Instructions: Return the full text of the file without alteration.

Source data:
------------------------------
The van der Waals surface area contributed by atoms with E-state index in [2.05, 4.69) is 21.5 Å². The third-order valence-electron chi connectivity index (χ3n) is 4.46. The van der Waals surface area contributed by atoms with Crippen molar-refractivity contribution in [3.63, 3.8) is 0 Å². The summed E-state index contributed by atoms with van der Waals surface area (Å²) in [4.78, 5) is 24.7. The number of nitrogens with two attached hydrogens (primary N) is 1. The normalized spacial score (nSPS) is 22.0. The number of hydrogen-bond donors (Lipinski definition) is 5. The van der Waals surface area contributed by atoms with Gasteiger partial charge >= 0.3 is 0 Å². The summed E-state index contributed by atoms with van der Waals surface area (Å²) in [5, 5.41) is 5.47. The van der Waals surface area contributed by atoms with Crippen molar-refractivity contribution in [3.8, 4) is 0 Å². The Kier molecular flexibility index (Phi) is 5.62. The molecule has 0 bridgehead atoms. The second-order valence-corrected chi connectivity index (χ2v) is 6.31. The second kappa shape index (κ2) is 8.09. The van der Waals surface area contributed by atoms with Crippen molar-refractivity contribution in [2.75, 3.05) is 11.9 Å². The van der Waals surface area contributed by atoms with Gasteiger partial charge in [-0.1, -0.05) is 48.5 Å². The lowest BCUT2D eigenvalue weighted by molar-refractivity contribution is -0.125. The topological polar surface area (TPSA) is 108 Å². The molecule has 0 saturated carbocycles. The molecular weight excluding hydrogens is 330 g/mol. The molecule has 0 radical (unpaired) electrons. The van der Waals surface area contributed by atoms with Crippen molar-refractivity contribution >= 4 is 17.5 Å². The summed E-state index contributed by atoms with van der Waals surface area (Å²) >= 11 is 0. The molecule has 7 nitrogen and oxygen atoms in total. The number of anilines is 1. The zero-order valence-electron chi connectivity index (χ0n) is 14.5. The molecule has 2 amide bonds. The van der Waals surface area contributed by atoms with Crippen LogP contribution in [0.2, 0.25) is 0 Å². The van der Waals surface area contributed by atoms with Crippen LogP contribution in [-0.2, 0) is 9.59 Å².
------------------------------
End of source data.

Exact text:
The van der Waals surface area contributed by atoms with E-state index in [2.05, 4.69) is 21.5 Å². The third-order valence-electron chi connectivity index (χ3n) is 4.46. The van der Waals surface area contributed by atoms with Crippen molar-refractivity contribution in [3.63, 3.8) is 0 Å². The summed E-state index contributed by atoms with van der Waals surface area (Å²) in [4.78, 5) is 24.7. The number of nitrogens with two attached hydrogens (primary N) is 1. The normalized spacial score (nSPS) is 22.0. The number of hydrogen-bond donors (Lipinski definition) is 5. The van der Waals surface area contributed by atoms with Gasteiger partial charge >= 0.3 is 0 Å². The summed E-state index contributed by atoms with van der Waals surface area (Å²) in [5, 5.41) is 5.47. The van der Waals surface area contributed by atoms with Crippen molar-refractivity contribution in [3.8, 4) is 0 Å². The Kier molecular flexibility index (Phi) is 5.62. The molecule has 0 bridgehead atoms. The second-order valence-corrected chi connectivity index (χ2v) is 6.31. The second kappa shape index (κ2) is 8.09. The van der Waals surface area contributed by atoms with Crippen molar-refractivity contribution in [2.75, 3.05) is 11.9 Å². The van der Waals surface area contributed by atoms with Gasteiger partial charge in [-0.1, -0.05) is 48.5 Å². The lowest BCUT2D eigenvalue weighted by molar-refractivity contribution is -0.125. The topological polar surface area (TPSA) is 108 Å². The molecule has 0 saturated carbocycles. The molecular weight excluding hydrogens is 330 g/mol. The molecule has 0 radical (unpaired) electrons. The van der Waals surface area contributed by atoms with Crippen molar-refractivity contribution >= 4 is 17.5 Å². The summed E-state index contributed by atoms with van der Waals surface area (Å²) >= 11 is 0. The molecule has 7 nitrogen and oxygen atoms in total. The number of anilines is 1. The zero-order valence-electron chi connectivity index (χ0n) is 14.5. The molecule has 2 amide bonds. The van der Waals surface area contributed by atoms with Crippen LogP contribution in [0.2, 0.25) is 0 Å². The van der Waals surface area contributed by atoms with Crippen LogP contribution in [-0.2, 0) is 9.59 Å².